3) From your personal experience, what are the unique advantages to being on a design team?
I always joke about it, but what I am going to say next has a bit of truth to it ( sometimes I feel a bit greedy for admitting this). I initially joined the teams to take advantage of getting free stuff. In my earlier scrapbooking days, we were on a very tight budget and being on design teams helped me to get a few new supplies here or there. Over time, I found the real value behind being on the teams were the friendships I made. I have close friends around the world whom I might never have met. We feed each other creatively and continue to do so, even though we aren’t always still on the same teams.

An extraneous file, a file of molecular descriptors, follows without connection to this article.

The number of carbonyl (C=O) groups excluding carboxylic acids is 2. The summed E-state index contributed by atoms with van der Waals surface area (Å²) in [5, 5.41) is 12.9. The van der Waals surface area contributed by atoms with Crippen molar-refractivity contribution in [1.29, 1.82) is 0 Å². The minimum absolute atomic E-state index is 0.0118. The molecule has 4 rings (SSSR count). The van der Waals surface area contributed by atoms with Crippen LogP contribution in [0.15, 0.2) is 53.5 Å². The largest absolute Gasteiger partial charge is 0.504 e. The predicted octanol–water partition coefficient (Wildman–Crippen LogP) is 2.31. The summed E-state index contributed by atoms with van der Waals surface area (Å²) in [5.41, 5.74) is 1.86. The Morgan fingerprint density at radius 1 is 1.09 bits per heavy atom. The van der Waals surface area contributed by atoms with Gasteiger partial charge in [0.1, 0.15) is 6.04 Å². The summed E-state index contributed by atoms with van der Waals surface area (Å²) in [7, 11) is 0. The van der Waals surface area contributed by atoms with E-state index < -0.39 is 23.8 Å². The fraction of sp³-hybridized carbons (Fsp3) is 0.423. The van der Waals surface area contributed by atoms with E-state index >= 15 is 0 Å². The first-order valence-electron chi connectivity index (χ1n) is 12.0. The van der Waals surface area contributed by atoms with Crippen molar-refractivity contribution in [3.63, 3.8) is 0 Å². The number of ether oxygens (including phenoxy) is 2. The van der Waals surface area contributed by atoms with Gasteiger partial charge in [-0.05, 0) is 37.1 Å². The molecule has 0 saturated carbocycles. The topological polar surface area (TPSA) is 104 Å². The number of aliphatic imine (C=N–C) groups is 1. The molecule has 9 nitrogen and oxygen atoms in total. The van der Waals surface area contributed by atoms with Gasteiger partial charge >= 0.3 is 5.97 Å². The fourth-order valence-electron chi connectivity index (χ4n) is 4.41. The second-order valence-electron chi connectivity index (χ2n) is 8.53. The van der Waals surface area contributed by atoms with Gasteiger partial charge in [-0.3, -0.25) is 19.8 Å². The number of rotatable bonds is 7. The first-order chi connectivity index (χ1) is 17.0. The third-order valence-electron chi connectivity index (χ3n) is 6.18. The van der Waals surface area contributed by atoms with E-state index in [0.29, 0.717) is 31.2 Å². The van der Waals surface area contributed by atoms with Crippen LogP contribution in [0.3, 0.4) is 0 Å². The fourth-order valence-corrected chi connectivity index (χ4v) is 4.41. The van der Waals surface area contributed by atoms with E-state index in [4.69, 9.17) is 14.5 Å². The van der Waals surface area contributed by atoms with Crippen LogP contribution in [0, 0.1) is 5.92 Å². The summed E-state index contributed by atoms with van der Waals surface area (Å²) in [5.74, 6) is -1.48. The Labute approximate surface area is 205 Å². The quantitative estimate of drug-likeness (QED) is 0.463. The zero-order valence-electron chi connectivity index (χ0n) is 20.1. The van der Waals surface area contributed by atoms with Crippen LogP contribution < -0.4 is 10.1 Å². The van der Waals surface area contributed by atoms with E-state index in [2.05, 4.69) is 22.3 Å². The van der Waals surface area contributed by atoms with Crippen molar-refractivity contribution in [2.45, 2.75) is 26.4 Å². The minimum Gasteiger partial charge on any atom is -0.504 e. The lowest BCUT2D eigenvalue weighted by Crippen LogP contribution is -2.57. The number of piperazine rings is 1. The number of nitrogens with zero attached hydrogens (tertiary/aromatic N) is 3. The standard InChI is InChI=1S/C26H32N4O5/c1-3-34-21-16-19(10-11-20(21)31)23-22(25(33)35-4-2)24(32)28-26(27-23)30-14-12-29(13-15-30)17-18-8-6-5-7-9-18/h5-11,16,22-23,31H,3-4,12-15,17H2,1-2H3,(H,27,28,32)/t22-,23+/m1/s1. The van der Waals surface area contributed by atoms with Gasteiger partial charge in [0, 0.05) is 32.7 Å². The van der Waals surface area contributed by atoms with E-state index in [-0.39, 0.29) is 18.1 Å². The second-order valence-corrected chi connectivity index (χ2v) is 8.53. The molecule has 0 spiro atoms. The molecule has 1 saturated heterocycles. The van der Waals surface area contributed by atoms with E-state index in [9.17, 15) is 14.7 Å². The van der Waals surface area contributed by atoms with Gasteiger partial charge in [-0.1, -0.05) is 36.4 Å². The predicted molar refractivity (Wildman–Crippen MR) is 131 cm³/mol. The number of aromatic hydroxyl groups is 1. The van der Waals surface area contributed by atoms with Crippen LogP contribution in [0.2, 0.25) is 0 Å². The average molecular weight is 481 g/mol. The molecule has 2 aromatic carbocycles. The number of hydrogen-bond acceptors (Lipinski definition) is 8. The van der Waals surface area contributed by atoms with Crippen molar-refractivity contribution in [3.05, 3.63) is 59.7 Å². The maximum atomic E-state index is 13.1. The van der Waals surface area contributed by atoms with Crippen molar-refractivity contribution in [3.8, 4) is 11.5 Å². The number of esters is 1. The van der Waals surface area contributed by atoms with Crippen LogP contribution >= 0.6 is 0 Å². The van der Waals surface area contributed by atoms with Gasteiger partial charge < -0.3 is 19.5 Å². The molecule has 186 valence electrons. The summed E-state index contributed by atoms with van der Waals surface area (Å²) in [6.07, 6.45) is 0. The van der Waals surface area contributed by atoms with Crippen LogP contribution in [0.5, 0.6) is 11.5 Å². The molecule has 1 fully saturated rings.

Aside from the usual things most people mention (like gaining exposure for your blog or building your resume), I feel that being on a team pushes you harder creatively. You have to learn to be more confident in yourself. You learn what you do well so that you can more readily try new things without faltering. When you first start out on a team, you almost always feel nervous. I had a tendency to look at other team members and wonder how I was good enough to work alongside them. When it came to making the pages, I would often shuffle things around and second guess what I had done. I wanted the pages to be perfect. I had to learn not to compare myself to others and to embrace how I worked (mistakes and all). Being on teams forced me to look at my work flow process. I now know what I do when I make a page and how I like to do it. Having that understanding means I have a foundation to work with. It makes it so easy to build upon that when it comes to using new products or new techniques. It also means I can make pages faster. When I first started scrapbooking, it would take me days to finish some pages. Now I can do one in under an hour and still love it.